. What one finds interesting is that one finds also in parliament, even parliamentary colleagues, belonging to the ANC who actually agree more with the core values of the new National Party and one can see that there are not only as far as supporters go but even at the level of public representatives one can see that there are members of the ANC with whom one can see yourself in a new political party or overarching political formation. And that is the way to go. That is the only way that I can see how one can get out of a situation where we will move into the same pattern as what has happened in Zimbabwe and Namibia where you have effective one-party states.

POM. Do you think that new party, whatever you want to call it, whether it's the National Party or a new formation under a different name, do you think it would have to be primarily African-driven, that is that the primary leadership must come from Africans, that the situation of where you had a political formation primarily headed by whites will never attract significant numbers of African votes?

PM. I think that it will be very important that everybody in this country will be represented in such a new party and certainly if one talks specifically about Africans, of course the African population will have to be well represented also of course in the leadership of such a party. But the specific point that I want to make is that if we want to succeed in really creating a truly multi-party democracy we will have to succeed in getting away from race, from ethnicity, as far as political persuasions are concerned and we will have to get to a situation where we can say, and all South Africans can say, "We vote for a specific party not because there are so many whites or so many blacks or so many Indians or so many coloured or brown people in it, but because of the values and the value systems of that specific party so that we can get to a point in this country where elections are fought not about the past but about the future of the country and we can have an issue driven election." I believe that the further we get away from apartheid the better our changes are for such an election.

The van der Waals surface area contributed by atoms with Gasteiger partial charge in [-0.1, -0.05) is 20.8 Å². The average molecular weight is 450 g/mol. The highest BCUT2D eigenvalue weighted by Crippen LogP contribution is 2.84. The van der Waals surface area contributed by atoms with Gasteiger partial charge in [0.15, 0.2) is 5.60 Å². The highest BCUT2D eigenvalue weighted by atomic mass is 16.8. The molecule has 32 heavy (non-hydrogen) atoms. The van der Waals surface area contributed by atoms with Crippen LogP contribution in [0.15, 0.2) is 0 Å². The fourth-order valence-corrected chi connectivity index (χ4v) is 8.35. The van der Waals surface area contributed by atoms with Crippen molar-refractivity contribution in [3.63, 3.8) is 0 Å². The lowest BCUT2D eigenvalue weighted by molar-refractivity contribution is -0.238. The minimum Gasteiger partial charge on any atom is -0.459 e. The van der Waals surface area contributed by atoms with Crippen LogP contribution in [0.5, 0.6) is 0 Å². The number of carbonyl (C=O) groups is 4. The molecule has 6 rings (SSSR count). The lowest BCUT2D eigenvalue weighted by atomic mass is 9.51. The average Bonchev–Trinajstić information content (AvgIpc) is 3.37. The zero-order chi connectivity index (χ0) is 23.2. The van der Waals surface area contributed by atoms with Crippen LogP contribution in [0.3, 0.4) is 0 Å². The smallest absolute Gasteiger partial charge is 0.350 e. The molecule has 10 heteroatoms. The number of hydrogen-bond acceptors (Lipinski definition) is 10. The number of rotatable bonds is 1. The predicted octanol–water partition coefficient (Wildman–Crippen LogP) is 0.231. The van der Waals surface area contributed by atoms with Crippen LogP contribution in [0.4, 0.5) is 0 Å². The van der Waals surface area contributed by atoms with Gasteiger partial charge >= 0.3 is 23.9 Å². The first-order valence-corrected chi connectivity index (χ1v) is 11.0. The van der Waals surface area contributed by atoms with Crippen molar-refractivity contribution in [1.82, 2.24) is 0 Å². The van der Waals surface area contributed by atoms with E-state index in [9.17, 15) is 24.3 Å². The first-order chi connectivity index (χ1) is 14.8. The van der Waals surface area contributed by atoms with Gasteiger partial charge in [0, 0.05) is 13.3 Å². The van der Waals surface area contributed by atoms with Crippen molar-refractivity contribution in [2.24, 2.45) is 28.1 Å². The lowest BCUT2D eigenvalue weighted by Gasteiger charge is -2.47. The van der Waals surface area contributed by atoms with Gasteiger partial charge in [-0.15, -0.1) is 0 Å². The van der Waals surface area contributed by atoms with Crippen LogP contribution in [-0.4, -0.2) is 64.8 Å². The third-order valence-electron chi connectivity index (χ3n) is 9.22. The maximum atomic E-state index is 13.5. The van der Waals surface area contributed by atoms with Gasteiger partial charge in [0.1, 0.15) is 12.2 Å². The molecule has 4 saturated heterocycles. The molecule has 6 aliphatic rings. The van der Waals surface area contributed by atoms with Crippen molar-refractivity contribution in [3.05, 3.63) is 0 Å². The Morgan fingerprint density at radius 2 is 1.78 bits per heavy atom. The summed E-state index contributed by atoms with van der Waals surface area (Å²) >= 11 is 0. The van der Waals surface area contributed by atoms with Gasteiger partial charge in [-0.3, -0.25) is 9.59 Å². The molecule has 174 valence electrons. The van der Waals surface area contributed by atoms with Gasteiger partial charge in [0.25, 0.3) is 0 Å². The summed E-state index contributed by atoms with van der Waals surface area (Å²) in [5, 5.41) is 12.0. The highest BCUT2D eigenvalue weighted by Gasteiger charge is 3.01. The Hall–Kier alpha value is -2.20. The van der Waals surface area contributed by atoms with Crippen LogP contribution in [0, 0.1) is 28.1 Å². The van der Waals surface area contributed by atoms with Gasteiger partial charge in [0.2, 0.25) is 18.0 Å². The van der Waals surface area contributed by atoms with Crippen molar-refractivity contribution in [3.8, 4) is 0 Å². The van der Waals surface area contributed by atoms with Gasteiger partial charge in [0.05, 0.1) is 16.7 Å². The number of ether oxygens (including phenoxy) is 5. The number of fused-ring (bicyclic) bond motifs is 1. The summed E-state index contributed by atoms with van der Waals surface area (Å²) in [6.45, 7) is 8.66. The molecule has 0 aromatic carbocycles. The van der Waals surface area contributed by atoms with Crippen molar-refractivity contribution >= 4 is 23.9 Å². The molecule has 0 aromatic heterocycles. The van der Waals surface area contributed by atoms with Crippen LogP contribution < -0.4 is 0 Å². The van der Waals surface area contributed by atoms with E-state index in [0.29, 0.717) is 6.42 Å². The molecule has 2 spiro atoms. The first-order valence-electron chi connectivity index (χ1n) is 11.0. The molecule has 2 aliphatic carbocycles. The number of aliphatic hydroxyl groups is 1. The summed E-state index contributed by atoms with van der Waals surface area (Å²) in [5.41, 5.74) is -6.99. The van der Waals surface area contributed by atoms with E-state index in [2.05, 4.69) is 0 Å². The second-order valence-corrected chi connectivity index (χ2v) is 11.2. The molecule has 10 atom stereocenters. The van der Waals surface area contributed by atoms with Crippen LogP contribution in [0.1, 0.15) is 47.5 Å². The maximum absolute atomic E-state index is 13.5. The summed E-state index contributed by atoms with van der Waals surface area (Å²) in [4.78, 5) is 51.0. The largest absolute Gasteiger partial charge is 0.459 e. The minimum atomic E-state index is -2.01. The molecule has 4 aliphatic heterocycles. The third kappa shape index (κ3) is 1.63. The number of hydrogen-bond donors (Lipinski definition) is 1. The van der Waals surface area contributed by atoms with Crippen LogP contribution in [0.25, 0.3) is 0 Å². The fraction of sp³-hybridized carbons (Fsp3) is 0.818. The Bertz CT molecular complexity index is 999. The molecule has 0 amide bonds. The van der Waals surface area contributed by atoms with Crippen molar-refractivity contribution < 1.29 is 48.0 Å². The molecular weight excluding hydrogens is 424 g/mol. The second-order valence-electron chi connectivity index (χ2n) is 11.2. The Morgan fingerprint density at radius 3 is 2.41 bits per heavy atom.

. My biggest worry is the first election because I believe that if we do not succeed in stopping the ANC from getting a two thirds majority in the next election we will not be able to do that in the next fifty or a hundred years because the moment that a party is in the position where it has total and absolute control, which a party with two thirds support in this country will have, that party will be in a position to see to it that they cannot be put out of power. I think if we succeed in bringing the ANC down to round about 50% and opposition parties or such an overarching opposition new political formation to something close to that, looking at 40% or something like that, the ANC can still be the government but the fact of the matter is then in the next election in 2004, and I also think for that period between 1999 and 2004, one will really see multi-party democracy in this country going from strength to strength.